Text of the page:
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Title: Demystifying the International Criminal Court (ICC) Target Africa Political Rhetoric
Authors: Torque Mude
Department of Politics and Public Management, Midlands State University, Gweru, Zimbabwe.
Keywords: International Criminal Court
Political Rhetoric
Issue Date: Jan-2017
Publisher: Scientific Research Publishing
Abstract: The ongoing debate on the ICC’s selective application of international criminal law targeting Africans has had negative implications on the international court and the law it applies. As a consequence of the political rhetoric that the ICC targets Africa, African leaders and their sympathisers have tended to view the court with contempt and some have expressed intentions to withdraw their membership of the court. Against this background, this paper examines the argument that the ICC targets Africa which amounts to an affront to international criminal law and its objective to end impunity to achieve international justice. The conclusion drawn from this study is that the assertion that the ICC targets Africa is a mere political rhetoric that warrants demystification. It is a political rhetoric advanced by African leaders to manipulate their way out of the responsibility to be accountable to international criminal law. Furthermore, the notion that the court targets Africans lacks substantive credibility as it ignores several structural and technical underpinnings such as the jurisdictional triggers, the role of the United Nations Security Council (UNSC) and other functional modalities that guide the operation of the court. Data for this paper were gathered from journal articles, organisational reports and documents, newspapers, case reports, treaties and other online sources.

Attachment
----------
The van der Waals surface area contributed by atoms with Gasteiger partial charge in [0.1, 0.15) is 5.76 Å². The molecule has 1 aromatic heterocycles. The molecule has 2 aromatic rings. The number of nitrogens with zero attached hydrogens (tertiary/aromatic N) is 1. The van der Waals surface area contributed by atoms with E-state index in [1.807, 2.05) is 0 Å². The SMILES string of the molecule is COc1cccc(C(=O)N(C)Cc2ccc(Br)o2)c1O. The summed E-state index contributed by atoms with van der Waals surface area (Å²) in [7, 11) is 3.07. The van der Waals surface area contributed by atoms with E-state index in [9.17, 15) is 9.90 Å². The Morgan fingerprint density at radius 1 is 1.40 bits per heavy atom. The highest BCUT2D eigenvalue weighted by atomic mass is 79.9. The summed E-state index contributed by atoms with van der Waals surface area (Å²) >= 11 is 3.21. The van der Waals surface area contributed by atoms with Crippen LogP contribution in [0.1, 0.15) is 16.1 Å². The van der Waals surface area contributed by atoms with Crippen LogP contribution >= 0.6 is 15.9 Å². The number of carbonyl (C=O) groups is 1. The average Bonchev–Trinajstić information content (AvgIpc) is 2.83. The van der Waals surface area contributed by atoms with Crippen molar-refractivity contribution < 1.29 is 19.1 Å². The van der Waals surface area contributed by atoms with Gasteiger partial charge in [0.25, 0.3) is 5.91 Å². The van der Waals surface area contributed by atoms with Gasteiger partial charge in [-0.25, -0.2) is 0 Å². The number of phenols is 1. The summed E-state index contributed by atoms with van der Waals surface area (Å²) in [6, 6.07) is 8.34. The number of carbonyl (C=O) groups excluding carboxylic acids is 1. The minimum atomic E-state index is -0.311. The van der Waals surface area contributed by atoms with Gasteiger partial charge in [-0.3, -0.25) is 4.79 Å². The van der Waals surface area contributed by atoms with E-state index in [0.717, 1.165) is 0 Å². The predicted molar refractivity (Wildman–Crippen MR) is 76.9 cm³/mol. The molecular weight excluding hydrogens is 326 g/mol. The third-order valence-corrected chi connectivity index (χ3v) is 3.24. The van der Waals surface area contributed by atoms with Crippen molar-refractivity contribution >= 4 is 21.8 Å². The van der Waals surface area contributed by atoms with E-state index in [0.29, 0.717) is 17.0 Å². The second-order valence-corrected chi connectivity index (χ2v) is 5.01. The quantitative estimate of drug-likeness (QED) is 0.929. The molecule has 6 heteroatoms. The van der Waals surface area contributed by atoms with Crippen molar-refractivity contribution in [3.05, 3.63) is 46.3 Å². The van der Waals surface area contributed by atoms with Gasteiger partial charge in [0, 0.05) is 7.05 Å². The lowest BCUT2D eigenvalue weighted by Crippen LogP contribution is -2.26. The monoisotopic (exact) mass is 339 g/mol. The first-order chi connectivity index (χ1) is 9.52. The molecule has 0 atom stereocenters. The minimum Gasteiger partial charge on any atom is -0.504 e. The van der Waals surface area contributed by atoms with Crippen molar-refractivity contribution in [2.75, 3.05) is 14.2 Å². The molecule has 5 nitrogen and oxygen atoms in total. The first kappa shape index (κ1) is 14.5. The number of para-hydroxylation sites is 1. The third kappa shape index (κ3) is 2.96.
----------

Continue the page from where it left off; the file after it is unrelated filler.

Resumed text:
Appears in Collections:Research Papers

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